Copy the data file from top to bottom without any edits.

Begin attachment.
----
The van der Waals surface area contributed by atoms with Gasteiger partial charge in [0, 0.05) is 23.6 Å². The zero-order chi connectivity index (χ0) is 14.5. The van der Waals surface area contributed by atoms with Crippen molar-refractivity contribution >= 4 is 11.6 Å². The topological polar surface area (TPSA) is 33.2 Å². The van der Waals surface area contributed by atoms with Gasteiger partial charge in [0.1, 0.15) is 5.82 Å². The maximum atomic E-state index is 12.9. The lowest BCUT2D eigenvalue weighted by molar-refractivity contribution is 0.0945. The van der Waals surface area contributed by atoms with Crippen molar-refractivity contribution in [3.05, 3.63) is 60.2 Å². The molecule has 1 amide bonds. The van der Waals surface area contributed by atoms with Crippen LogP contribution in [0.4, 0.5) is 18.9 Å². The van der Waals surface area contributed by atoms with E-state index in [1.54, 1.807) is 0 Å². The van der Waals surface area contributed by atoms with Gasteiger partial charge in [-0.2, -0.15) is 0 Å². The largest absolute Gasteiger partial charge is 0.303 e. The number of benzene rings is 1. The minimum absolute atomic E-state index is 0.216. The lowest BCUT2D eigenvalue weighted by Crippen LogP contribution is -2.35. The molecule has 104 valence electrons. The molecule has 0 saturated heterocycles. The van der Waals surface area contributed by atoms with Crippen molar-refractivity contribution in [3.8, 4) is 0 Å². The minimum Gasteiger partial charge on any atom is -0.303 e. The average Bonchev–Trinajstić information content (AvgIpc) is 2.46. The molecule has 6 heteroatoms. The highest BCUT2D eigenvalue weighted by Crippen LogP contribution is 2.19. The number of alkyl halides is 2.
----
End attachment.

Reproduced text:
The van der Waals surface area contributed by atoms with Gasteiger partial charge in [0, 0.05) is 23.6 Å². The zero-order chi connectivity index (χ0) is 14.5. The van der Waals surface area contributed by atoms with Crippen molar-refractivity contribution >= 4 is 11.6 Å². The topological polar surface area (TPSA) is 33.2 Å². The van der Waals surface area contributed by atoms with Gasteiger partial charge in [0.1, 0.15) is 5.82 Å². The maximum atomic E-state index is 12.9. The lowest BCUT2D eigenvalue weighted by molar-refractivity contribution is 0.0945. The van der Waals surface area contributed by atoms with Crippen molar-refractivity contribution in [3.05, 3.63) is 60.2 Å². The molecule has 1 amide bonds. The van der Waals surface area contributed by atoms with Crippen LogP contribution in [0.4, 0.5) is 18.9 Å². The van der Waals surface area contributed by atoms with E-state index in [1.54, 1.807) is 0 Å². The van der Waals surface area contributed by atoms with Gasteiger partial charge in [-0.2, -0.15) is 0 Å². The largest absolute Gasteiger partial charge is 0.303 e. The number of benzene rings is 1. The minimum absolute atomic E-state index is 0.216. The lowest BCUT2D eigenvalue weighted by Crippen LogP contribution is -2.35. The molecule has 104 valence electrons. The molecule has 0 saturated heterocycles. The van der Waals surface area contributed by atoms with Crippen molar-refractivity contribution in [3.8, 4) is 0 Å². The minimum Gasteiger partial charge on any atom is -0.303 e. The average Bonchev–Trinajstić information content (AvgIpc) is 2.46. The molecule has 6 heteroatoms. The highest BCUT2D eigenvalue weighted by Crippen LogP contribution is 2.19. The number of alkyl halides is 2.